The originator of all this appears to be the United States, where about 15 percent of respondents have told Gallup that global warming will never produce any effect. "Definitely there's a lot of common agreement that this kind of brand of [climate] contrarianism emanated from the United States," said Max Boykoff of the University of Colorado. But Bernd Sommer, a humanities scholar at the University of Flensburg in Germany, argues that a gradual diffusion has taken place. Serious climate skeptics, he said, are "part of an international knowledge community. This does not mean that they are formally or personally connected. However, they visit the same websites and blogs, refer to the same studies, data, and skeptics' arguments."

English-language connections and media polarization help spread the trend. James Painter, who heads a journalism fellowship program at Oxford University, surveyed newspapers in Brazil, China, France, India, the United States, and the United Kingdom in a 2011 paper and found that climate skepticism, in its various stripes, appears to be "a predominantly Anglo-Saxon phenomenon." Partly due to the "climate-gate" scandal, skeptic representation increased between the two three-month periods he surveyed, in 2007, and between 2009 and 2010. (Sommer, the German academic, also notes that the failure of the Copenhagen climate meeting, the economic crisis, and some long, frigid winters in Europe may have fanned skeptic flames.) In a separate study, Painter says that he also found that voices skeptical of climate change "were more present in more articles in Australia, U.S., and U.K. than France, Norway, and India."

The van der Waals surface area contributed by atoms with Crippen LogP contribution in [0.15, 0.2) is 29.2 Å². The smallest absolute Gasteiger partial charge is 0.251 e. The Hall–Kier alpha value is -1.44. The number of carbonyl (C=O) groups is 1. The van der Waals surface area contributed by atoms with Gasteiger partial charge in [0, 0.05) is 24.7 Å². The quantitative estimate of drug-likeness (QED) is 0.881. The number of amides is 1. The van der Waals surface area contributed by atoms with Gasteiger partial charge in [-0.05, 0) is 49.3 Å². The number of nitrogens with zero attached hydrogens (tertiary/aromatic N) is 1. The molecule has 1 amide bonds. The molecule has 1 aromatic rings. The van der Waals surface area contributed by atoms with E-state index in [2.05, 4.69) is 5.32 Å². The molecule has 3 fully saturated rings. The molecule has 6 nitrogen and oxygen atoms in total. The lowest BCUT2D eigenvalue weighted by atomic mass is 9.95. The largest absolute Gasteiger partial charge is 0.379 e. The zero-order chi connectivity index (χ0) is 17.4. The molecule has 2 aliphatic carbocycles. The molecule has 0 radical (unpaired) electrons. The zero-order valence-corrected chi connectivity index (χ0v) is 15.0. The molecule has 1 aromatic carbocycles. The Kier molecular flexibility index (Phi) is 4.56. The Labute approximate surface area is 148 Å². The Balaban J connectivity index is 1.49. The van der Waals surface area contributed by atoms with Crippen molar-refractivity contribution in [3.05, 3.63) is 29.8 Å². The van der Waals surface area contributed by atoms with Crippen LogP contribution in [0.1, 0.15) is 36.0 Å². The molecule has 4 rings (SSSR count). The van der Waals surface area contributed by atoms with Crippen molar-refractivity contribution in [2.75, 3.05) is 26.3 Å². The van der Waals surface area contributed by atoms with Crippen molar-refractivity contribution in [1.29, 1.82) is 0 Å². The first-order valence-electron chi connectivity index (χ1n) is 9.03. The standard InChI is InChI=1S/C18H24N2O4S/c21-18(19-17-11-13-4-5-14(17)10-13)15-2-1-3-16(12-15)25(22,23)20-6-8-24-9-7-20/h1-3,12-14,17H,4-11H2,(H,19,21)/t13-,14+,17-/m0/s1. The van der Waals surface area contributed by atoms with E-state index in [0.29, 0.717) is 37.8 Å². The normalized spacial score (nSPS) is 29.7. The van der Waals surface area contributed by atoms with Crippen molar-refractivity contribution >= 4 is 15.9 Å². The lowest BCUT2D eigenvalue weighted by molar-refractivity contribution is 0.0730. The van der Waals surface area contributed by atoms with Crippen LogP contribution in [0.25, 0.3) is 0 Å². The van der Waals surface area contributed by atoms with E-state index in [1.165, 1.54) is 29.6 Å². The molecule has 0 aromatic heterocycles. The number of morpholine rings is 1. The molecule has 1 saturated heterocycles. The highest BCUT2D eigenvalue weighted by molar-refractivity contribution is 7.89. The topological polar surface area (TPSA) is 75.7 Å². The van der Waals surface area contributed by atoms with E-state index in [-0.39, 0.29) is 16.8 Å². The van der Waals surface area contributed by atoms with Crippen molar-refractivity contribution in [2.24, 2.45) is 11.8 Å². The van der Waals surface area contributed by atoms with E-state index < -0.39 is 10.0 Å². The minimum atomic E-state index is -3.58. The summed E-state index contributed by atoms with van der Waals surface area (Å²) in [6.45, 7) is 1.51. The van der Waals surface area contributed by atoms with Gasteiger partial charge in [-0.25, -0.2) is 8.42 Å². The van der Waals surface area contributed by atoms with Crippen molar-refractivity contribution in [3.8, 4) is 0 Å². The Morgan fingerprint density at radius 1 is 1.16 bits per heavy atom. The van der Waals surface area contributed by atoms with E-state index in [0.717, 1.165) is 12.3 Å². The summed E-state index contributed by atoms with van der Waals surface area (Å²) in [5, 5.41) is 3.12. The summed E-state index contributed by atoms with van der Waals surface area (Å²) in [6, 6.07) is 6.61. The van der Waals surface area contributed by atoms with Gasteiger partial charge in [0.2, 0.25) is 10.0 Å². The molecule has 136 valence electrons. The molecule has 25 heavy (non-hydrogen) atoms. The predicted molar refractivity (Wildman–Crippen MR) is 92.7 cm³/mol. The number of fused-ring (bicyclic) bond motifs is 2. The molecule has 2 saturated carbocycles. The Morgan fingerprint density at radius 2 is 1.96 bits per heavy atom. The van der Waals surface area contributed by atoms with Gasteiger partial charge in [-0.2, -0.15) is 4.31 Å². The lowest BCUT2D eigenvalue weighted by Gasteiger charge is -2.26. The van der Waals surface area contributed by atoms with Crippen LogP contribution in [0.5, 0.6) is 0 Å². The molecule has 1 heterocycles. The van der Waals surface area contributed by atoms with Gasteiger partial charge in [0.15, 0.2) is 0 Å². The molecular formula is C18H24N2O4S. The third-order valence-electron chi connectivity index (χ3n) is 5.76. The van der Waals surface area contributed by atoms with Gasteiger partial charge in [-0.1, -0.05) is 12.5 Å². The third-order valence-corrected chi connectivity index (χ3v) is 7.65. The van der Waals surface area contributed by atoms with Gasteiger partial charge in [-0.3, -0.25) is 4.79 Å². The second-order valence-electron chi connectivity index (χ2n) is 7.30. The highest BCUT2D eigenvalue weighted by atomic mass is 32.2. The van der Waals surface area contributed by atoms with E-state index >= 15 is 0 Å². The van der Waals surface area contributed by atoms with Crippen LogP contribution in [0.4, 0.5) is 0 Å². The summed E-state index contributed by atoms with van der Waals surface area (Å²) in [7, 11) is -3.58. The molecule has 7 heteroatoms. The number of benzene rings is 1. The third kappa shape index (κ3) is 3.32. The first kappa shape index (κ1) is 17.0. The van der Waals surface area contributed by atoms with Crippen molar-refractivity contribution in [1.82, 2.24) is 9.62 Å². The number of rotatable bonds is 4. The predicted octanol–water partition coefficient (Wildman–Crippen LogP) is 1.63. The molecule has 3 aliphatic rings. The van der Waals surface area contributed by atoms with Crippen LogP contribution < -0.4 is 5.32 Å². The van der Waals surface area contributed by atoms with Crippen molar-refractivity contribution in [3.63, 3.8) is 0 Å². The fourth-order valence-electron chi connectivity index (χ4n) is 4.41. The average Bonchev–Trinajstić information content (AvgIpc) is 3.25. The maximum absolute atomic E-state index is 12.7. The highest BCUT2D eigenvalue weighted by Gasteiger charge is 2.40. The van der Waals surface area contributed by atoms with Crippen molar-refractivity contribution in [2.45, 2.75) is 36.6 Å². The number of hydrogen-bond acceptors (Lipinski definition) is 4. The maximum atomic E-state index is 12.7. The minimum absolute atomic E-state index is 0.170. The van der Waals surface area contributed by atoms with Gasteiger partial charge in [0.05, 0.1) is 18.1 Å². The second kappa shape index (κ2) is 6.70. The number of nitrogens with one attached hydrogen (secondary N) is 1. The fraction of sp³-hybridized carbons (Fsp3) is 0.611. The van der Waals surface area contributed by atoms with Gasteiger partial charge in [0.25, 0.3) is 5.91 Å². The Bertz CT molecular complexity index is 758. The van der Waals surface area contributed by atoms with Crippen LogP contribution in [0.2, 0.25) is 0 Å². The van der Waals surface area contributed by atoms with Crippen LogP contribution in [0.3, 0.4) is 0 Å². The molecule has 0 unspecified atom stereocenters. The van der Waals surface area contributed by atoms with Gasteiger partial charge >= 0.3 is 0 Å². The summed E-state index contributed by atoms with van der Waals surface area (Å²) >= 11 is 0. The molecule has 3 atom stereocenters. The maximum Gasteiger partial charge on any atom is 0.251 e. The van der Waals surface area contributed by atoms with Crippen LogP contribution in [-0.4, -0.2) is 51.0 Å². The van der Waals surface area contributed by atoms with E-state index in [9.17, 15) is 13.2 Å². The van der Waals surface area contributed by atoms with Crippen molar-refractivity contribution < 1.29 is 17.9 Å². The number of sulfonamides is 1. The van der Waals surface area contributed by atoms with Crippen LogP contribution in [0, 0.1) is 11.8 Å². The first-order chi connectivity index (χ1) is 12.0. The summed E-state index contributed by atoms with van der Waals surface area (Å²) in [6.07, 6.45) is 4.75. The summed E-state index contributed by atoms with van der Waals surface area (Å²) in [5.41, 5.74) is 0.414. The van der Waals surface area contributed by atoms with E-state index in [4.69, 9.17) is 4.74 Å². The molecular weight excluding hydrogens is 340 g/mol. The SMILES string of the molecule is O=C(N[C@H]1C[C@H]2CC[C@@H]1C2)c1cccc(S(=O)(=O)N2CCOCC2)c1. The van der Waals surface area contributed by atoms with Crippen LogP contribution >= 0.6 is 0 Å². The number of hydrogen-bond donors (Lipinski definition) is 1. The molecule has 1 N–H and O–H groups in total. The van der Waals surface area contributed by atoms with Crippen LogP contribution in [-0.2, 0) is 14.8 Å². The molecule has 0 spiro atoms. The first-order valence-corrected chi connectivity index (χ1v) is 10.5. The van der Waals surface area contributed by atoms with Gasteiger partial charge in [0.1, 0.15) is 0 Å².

Why? Inevitably, it's a number of factors. For one thing, British and American newspapers tend to quote politicians more extensively on climate matters than papers in other countries -- and politicians, to say the least, don't always stick to the science. (A contrast is France, where "some people argue that … there is a much stronger respect for science and scientists amongst the political class and the general population," said Painter.) The opinion pages of British and American papers give ample play to skeptics, and lobby groups are strong and well-financed. Joint transatlantic ownership of the media could play a role. And a shared language, of course, makes it easier to transmit skeptical bloggers' ideas.

But there's more to it. It's hard to pin down, but skepticism appears prevalent in some advanced extraction economies, or nations that value growth above the environment. It is true of the United States, with its get-the-feds-off-my-back Tea Party clamor. It's also true of Australia, where mining and natural resources have been key drivers of economic growth. Poland, which is hungry for coal and fracking, also has a vein of climate skepticism. Britain seems to fit this model, too, with its relative openness to fracking and ambivalence toward European regulations. Developing countries are different: They seem less skeptical of climate change, perhaps because they are eager to blame weather woes on the rich world. It's notable that in China, a major extraction economy, skepticism is relatively limited; the Chinese Academy of Sciences recently rebuked the Heartland Institute for thinking it was getting cozy with skeptics.

One of the best climate-change quotes of all time landed this month, from Andrew Mackenzie, chief executive of Australia's mining giant BHP Billiton. "You can't argue with a rock," he told an energy conference in Houston, in citing geologic evidence of climate change. But even if global leaders like Mackenzie come around, my prediction is that skepticism is going to be harder to dislodge in the United States than in the rest of the world. After all, it was made in the U.S.A.